Milieu History & Culture

Where have all the peepal trees gone?

A peepal tree   | Photo Credit: S_R_Raghunathan

Like the sparrows, the Peepal trees too seem to be disappearing from our cities. Urbanisation and the progressive change in the urban fabric has led to the widespread cutting down of existing trees. The trees, which are subsequently planted are flowering or ornamental. Though it is said to be an ornamental tree, the peepal is not a favoured plant in city areas. A reason for this could be its great height a (it could even go up to 30 metres) and spread, and more so due to the spread of its roots which create problems with the walls and foundations of buildings.

A floating seed will take root in the smallest of crevices and crack up walls and floors, causing havoc with water supply and drainage pipes. One of the most unlikeliest of places where I spotted a peepal sprout was in the rusted bodywork of a passing bus in Madhapur, waving triumphantly green beside a window — a delight in the morning traffic.

With its heart shaped leaves on stems so slender that they quiver even without a breeze, the peepal looks uniquely beautiful and gives shade. There was a time not long ago when the leaves were dried to reveal the delicate veins and then painted on and sold. It was also a popular pastime among young girls along with embroidery and art.

One’s visualisation of North Indian villages holds the peepal at its core, with a platform around it, a place for congregation and council; or idols and vermilion threads, perhaps a sadhu in meditation for spiritual understanding.

Ficus Religiosa in Latin, (sacred fig), the peepal is sacred in Indian tradition — it is also known as the Bodhi tree or Aswatha tree. Krishna said: I am the Peepal (Aswatha in Sanskrit). Vishnu was born under such a tree. In Buddhism, it is significant as Buddha achieved enlightenment under the bodhi tree and it is revered in various cultures. The tree is considered most auspicious, the abode of gods and goddesses, and is planted to the north-east of temples. It is believed that the Trimurti resides there: Brahma the roots, Vishnu the trunk and Siva the leaves (perhaps that is why the leaves are in an eternal joyous dance).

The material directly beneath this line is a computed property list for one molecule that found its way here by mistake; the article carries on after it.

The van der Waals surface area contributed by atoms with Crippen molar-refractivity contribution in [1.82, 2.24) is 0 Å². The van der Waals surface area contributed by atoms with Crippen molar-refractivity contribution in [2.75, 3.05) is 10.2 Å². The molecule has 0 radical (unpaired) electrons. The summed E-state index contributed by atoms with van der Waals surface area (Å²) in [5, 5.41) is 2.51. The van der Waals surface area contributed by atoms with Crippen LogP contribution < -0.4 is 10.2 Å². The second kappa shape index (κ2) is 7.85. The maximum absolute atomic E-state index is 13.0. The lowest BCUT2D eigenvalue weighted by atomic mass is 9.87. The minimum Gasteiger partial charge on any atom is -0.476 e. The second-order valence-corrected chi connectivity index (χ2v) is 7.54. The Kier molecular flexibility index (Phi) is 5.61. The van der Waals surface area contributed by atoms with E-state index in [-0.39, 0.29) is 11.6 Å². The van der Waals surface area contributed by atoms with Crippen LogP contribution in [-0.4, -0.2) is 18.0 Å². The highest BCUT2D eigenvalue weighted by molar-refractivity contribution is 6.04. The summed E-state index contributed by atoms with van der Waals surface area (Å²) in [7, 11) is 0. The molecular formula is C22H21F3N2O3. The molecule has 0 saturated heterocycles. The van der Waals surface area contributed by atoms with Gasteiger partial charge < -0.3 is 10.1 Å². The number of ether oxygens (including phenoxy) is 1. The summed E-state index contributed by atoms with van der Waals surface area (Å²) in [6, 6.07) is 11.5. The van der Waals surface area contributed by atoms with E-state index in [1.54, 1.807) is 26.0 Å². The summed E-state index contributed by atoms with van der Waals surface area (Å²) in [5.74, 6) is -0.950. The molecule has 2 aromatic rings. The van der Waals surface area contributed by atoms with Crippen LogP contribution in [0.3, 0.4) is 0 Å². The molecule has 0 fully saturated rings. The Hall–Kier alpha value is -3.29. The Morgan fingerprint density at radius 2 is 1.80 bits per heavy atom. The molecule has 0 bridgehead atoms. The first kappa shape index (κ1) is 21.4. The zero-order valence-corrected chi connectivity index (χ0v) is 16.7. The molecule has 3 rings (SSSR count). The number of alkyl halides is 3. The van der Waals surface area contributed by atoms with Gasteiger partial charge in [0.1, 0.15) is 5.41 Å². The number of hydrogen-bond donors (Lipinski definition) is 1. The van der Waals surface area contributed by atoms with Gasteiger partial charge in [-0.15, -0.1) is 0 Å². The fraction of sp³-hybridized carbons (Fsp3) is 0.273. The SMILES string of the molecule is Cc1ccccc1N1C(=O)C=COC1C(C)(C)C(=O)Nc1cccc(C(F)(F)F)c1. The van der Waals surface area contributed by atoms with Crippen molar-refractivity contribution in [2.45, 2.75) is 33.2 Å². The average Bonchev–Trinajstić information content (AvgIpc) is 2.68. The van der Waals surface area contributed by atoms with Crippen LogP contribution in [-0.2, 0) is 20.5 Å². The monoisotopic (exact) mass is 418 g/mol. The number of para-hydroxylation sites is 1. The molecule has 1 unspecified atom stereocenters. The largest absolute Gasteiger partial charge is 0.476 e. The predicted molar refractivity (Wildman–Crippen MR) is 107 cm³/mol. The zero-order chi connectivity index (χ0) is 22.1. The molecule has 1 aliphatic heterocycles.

Maximum oxygen

Along with neem and tulsi, it provides the maximum oxygen and purifies the surroundings. It plays a vital role in preserving the ozone layer and reducing air pollution. Since it gives out oxygen after sunset, it is also worshipped in the evenings.

In traditional medicine, it is beneficial in treating nearly 50 types of disorders such as asthma, dysentery, arthritis, boils and acne, etc. The leaves, the bark and the fibre are used for fodder, dye, tanning, and the milk is used as a sealant.

These trees provide us shade, shelter, a purer environment, so many health and medicinal benefits besides their unique beauty and cultural significance.

Is it wisdom then to let these trees disappear?

Let us revive our cities with the peepal trees. They could be planted in parks, religious precincts, institutional and public buildings and places where larger open areas are available, wider avenues, may be even groves.

The writer is an architect and urban designer


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Printable version | Jan 23, 2022 12:22:24 PM | https://www.thehindu.com/society/history-and-culture/need-to-bring-peepal-trees-back-to-cities/article18425750.ece

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